Lena Seikaly & Potomac Jazz Project, 7 p.m., Extra Virgin Restaurant | Vocalist Lena Seikaly sings jazz standards with a confident and playful demeanor, displaying a haziness reminiscent of Esperanza Spalding as well as a deference to traditional greats. The Potomac Jazz Project is a quartet that takes on modern and classic jazz tunes (and even some pop covers) with a showmanly flair, as well as skill. It’s led by bassist Stan Hamrick, and its rotating lineup often features some of D.C.’s best musicians. No cover, 1-drink minimum. View event on calendar | Extra Virgin’s website

Roy Hargrove Quintet, Kennedy Center, 7:30 & 9:30 p.m. | Considered by many to be the best trumpeter of the post-Wynton Marsalis generation, Roy Hargrove has an affinity and proficiency playing countless styles of music. With his group RH Factor, he explores (and ignores) the boundaries between jazz, funk and hip-hop. But in this performance with his quintet at the Kennedy Center’s Terrace Theater, he will probably stick to post-bop and Latin. Two separate sets at 7:30 & 9:30 p.m. $35 cover, no minimum. View event on calendarKennedy Center website

Mose Allison Trio, Blues Alley, 8 & 10 p.m. | This famous Mississippi Delta native sings and plays jazz piano, integrating the murky feel of the Delta blues and the sass of early rock ‘n’ roll into what might at first blush seem like a jazz trio. Over a more than 50-year career, he has recorded albums for Atlantic, Columbia, Elektra and Blue Note Records, among others. His run at Blues Alley spans the whole weekend, from Thursday through Sunday. Two separate sets at 8 and 10 p.m. $25 cover, $10 minimum. View event on calendarBlues Alley profile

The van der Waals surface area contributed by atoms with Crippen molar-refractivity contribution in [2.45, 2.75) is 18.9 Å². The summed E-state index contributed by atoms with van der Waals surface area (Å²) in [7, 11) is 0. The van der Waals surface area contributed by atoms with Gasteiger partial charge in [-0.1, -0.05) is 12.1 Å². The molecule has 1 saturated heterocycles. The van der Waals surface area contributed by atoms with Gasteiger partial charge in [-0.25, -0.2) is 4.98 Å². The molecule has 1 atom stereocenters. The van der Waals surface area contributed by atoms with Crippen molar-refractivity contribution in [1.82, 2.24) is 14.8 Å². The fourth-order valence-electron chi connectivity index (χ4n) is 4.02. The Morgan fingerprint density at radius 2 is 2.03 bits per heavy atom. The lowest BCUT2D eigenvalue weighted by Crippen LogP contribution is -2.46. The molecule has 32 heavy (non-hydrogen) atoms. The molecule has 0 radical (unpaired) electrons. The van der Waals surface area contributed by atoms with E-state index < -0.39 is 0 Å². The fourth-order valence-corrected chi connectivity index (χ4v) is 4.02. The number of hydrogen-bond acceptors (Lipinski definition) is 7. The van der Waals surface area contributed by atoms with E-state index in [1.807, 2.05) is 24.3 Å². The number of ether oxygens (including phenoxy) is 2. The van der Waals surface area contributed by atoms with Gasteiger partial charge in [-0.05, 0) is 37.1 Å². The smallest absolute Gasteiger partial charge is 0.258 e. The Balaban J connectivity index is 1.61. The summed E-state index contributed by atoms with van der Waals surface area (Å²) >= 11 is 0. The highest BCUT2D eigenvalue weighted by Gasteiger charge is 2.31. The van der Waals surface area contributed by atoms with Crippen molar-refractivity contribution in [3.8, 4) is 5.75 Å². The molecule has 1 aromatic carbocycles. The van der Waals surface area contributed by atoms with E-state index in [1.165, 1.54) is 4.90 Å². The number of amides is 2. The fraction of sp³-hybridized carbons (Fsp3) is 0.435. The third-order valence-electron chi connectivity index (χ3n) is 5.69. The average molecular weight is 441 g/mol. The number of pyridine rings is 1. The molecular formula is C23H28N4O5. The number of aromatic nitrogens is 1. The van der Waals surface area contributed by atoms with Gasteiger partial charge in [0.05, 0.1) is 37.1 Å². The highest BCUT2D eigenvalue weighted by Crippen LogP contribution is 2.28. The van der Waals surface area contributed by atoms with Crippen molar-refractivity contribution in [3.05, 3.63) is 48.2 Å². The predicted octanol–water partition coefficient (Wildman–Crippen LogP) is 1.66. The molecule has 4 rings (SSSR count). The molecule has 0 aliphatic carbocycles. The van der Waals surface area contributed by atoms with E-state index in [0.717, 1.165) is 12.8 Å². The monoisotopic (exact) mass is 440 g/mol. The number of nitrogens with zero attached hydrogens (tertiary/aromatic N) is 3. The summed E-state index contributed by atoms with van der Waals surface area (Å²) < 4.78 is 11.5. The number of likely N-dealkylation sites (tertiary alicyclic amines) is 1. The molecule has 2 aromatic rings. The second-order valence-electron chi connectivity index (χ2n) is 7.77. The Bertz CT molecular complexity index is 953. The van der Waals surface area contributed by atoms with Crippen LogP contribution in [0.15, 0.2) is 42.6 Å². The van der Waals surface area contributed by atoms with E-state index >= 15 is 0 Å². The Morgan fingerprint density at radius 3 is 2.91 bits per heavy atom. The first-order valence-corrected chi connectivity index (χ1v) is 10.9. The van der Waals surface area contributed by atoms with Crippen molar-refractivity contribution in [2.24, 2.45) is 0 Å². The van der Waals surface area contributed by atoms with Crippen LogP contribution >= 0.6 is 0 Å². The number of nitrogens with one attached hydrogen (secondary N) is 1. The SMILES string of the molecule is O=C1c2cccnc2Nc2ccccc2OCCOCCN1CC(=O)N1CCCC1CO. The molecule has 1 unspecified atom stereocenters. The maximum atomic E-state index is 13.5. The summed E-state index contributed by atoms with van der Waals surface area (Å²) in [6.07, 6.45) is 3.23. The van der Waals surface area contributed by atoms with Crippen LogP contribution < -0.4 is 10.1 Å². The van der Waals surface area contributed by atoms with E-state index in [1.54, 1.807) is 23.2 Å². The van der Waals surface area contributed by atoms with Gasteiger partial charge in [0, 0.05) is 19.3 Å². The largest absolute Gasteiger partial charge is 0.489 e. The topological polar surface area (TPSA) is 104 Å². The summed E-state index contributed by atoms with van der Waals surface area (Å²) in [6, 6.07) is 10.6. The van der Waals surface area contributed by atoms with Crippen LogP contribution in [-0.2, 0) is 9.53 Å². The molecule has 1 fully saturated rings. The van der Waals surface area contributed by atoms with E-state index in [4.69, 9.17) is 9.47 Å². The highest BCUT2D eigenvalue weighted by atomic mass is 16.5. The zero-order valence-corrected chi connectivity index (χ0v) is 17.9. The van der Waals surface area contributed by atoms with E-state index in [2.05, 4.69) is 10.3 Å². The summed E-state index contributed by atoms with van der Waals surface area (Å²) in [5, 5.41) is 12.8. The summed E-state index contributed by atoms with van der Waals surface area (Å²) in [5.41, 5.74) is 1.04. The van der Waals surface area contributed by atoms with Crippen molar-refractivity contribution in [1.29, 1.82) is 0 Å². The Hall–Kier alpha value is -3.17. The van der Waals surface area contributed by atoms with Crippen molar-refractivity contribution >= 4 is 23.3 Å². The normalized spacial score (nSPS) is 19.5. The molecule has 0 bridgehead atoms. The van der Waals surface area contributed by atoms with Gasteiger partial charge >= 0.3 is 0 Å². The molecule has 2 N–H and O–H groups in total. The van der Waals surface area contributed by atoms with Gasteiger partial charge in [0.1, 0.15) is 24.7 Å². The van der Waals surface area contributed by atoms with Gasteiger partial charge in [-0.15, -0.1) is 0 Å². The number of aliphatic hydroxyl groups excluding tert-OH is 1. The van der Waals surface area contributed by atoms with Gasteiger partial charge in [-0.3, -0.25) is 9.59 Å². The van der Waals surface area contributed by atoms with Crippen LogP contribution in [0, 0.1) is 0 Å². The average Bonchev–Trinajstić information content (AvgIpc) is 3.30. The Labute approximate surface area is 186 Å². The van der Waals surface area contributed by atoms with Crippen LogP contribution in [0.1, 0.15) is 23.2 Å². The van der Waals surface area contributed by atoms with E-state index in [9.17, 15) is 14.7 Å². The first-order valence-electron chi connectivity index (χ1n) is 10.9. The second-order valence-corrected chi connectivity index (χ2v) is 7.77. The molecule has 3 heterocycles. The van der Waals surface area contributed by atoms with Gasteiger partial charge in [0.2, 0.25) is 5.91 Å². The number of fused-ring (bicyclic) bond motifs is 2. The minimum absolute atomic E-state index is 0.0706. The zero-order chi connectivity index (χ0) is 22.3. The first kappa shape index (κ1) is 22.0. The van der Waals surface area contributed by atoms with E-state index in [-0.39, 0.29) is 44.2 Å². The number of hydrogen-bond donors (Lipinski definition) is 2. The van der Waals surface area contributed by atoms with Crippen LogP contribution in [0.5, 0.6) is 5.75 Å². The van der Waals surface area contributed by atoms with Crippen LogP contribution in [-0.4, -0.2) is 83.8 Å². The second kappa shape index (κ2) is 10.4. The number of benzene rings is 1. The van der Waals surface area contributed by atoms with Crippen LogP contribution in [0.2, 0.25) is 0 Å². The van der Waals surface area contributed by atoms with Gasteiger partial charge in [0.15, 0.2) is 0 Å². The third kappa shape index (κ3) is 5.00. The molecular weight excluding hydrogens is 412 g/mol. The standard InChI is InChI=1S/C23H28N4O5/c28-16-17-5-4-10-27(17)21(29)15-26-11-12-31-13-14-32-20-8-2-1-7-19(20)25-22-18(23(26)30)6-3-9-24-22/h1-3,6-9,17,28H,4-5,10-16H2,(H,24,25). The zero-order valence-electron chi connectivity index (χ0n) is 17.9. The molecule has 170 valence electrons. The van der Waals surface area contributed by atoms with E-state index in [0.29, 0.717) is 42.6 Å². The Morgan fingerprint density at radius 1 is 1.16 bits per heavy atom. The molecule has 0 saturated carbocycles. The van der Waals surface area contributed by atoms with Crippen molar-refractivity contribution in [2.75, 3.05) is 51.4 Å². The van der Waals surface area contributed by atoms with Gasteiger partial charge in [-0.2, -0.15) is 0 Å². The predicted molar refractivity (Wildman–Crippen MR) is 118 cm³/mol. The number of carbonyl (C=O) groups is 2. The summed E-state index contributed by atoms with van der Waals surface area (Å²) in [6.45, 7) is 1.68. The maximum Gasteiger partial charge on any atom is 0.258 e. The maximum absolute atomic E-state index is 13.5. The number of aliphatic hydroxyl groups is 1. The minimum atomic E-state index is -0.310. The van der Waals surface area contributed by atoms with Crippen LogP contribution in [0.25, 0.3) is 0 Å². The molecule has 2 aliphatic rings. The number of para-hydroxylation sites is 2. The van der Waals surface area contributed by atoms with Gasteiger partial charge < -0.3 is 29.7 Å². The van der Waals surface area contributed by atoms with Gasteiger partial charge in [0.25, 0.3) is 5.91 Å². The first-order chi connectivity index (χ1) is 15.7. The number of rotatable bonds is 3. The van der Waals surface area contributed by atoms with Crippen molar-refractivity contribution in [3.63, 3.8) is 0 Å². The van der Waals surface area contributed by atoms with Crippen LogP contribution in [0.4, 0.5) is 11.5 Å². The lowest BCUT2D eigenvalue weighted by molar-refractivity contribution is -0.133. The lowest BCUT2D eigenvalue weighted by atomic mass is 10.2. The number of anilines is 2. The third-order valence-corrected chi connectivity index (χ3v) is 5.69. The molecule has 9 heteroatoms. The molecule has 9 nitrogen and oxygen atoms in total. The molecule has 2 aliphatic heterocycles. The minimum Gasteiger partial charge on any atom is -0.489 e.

Janine Carter, Mandarin Oriental Hotel, 8 p.m. | Vocalist Janine Carter has a fulsome set of pipes that employs with masterful finesse and delicateness, in a style not entirely unlike Betty Carter’s. She often sings gospel, but she’s just as likely to do straight-ahead jazz – which is what’s on the bill at the Mandarin Oriental. She’s backed by a talented trio of Eric Byrd on piano, James King on bass and Alphonso Young, Jr., on drums. No cover, 1-drink minimum. View event on calendar | Mandarin Oriental Hotel website

Quamon Fowler, Bohemian Caverns, 8:30 & 10:30 p.m. | Texas saxophonist Quamon Fowler, like so many of his Lone Star jazz counterparts, mixes a hefty dose of gospel influence into his playing. In fact, he’s explicit about the religious aspect of his playing: His talent and dedication to music are gifts from God, he says, and his music a communication with the higher power. This sometimes manifests in deep soul grooves, but his impressive improvisational intellect is always rooted in jazz and boldly experimental. Here he’ll perform with a small combo. Two separate sets at 8:30 & 10:30 p.m. $15 cover in advance, $20 at the door, no minimum. View event on calendarBohemian Caverns profile

Mark Deffenbaugh, Columbia Station, 8:30 p.m. | Pianist Mark Deffenbaugh plays smooth and funky jazz with a small group. No cover, 1-drink minimum. View event on calendar | Columbia Station profile